These warning signs may indicate brain cancer.Learn more »
You may undergo the following tests if your doctor thinks you have brain cancer.Learn more »
Learn how we fight brain cancer.Learn more »
Learn about follow-up care for brain cancer.Learn more »
Depending on the stage of your cancer, your path to diagnosis and treatment could vary greatly from someone else’s path. You may have some or all of these tests while you are in the process of brain cancer diagnosis.
Our leading-edge 64-slice CT (computed tomography) scanner provides unparalleled three-dimensional images of your body. A CT or CAT scan is a diagnostic imaging procedure that uses a combination of X-rays and computer technology to produce horizontal images (often called slices) of the body. A CT scan shows detailed images of any part of the body, including the bones, muscles, fat, organs and blood vessels. CT scans are more detailed than standard X-rays.
During a CT scan, the X-ray beam moves in a circle around the body. This allows many different views of the same organ or structure, and provides much greater detail. The X-ray information is sent to a computer that interprets the X-ray data and displays it in two-dimensional form on a monitor. Newer technology and computer software makes three-dimensional (3-D) images possible.
CT scans may be done with or without contrast. "Contrast" refers to a substance taken by mouth or injected into an intravenous (IV) line that causes the particular organ or tissue under study to be seen more clearly. Contrast examinations may require you to fast for a certain period of time before the procedure. Your doctor will notify you of this prior to the procedure.
CT also may be used in conjunction with other diagnostic tests, such as positron emission tomography or PET scans. Newer technology combines PET and CT into one scanner, known as PET/CT.
Magnetic resonance imaging (MRI) is a diagnostic procedure that uses a combination of a large magnet, radiofrequencies and a computer to produce detailed images of organs and structures within the body.
The MRI machine creates a strong magnetic field around the patient. The magnetic field, along with a radiofrequency, alters the hydrogen atoms' natural alignment in the body. Computers then are used to form a two-dimensional image of a body structure or organ based on the activity of the hydrogen atoms. Cross-sectional views can be obtained to reveal further details. MRI does not use radiation, as do X-rays or computed tomography (CT scans).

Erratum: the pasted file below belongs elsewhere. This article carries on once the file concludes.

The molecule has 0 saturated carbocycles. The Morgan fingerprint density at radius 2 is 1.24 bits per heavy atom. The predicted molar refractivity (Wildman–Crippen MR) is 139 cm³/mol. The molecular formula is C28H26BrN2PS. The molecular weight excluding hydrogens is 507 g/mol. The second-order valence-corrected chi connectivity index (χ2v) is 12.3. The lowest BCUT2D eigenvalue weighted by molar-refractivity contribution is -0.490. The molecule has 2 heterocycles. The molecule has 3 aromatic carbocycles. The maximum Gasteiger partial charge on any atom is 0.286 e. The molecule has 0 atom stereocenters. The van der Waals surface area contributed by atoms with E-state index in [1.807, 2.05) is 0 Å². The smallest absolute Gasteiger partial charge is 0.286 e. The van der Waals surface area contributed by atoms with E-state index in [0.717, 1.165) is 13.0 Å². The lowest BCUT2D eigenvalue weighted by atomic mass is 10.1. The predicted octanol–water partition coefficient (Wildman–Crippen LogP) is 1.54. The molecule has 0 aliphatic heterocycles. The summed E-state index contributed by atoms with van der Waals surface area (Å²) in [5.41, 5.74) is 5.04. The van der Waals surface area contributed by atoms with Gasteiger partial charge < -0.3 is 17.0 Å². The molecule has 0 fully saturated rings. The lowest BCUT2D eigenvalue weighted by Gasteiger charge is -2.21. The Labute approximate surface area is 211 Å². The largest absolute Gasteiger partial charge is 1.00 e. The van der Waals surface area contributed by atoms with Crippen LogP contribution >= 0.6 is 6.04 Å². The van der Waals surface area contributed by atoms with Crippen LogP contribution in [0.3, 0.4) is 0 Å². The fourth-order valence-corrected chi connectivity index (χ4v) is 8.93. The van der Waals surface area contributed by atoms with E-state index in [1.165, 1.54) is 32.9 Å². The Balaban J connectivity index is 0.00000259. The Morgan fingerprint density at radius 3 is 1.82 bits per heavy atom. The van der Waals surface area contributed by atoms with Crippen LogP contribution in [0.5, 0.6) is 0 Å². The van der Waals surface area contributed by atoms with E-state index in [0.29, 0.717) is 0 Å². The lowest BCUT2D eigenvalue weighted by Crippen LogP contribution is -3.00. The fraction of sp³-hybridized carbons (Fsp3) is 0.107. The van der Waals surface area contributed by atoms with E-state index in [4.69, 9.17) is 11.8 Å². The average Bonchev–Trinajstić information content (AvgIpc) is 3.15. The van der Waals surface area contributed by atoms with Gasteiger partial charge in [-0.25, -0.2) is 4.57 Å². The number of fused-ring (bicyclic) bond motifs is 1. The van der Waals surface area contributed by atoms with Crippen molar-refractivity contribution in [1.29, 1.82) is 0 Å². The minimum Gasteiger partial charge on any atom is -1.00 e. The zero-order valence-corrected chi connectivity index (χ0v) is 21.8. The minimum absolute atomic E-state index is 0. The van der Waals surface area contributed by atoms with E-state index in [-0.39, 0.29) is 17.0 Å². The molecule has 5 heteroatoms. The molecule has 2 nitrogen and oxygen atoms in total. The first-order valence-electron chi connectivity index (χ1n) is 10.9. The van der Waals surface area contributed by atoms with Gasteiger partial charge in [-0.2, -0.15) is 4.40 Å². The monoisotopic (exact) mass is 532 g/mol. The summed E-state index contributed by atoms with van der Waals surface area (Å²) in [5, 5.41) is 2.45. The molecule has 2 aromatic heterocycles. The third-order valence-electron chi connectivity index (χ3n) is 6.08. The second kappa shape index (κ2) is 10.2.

Positron emission tomography (PET) is a specialized radiology procedure used to examine various body tissues to identify certain conditions. PET also may be used to follow the progress of the treatment of certain conditions. While PET is most commonly used in the fields of neurology, oncology and cardiology, applications in other fields currently are being studied.
We use PET-CT precise diagnostic testing for more accurate treatment. This technology provides critical information after a single, quick exam to help your physician diagnose cancer, determine an effective treatment plan and monitor its success.
PET is a type of nuclear medicine procedure. This means that a tiny amount of a radioactive substance, called a radionuclide (radiopharmaceutical or radioactive tracer), is used during the procedure to assist in the examination of the tissue under study. Specifically, PET studies evaluate the metabolism of a particular organ or tissue, so that information about the physiology (functionality) and anatomy (structure) of the organ or tissue is evaluated, as well as its biochemical properties. Thus, PET may detect biochemical changes in an organ or tissue that can identify the onset of a disease process before anatomical changes related to the disease can be seen with other imaging processes, such as computed tomography (CT) or magnetic resonance imaging (MRI).
PET most often is used by oncologists (doctors specializing in cancer treatment), neurologists and neurosurgeons (doctors specializing in treatment and surgery of the brain and nervous system), and cardiologists (doctors specializing in the treatment of the heart). However, as advances in PET technologies continue, this procedure is beginning to be used more widely in other areas.
PET also is being used in conjunction with other diagnostic tests such as computed tomography (CT) to provide more definitive information about malignant (cancerous) tumors and other lesions. The combination of PET and CT shows particular promise in the diagnosis and treatment of many types of cancer.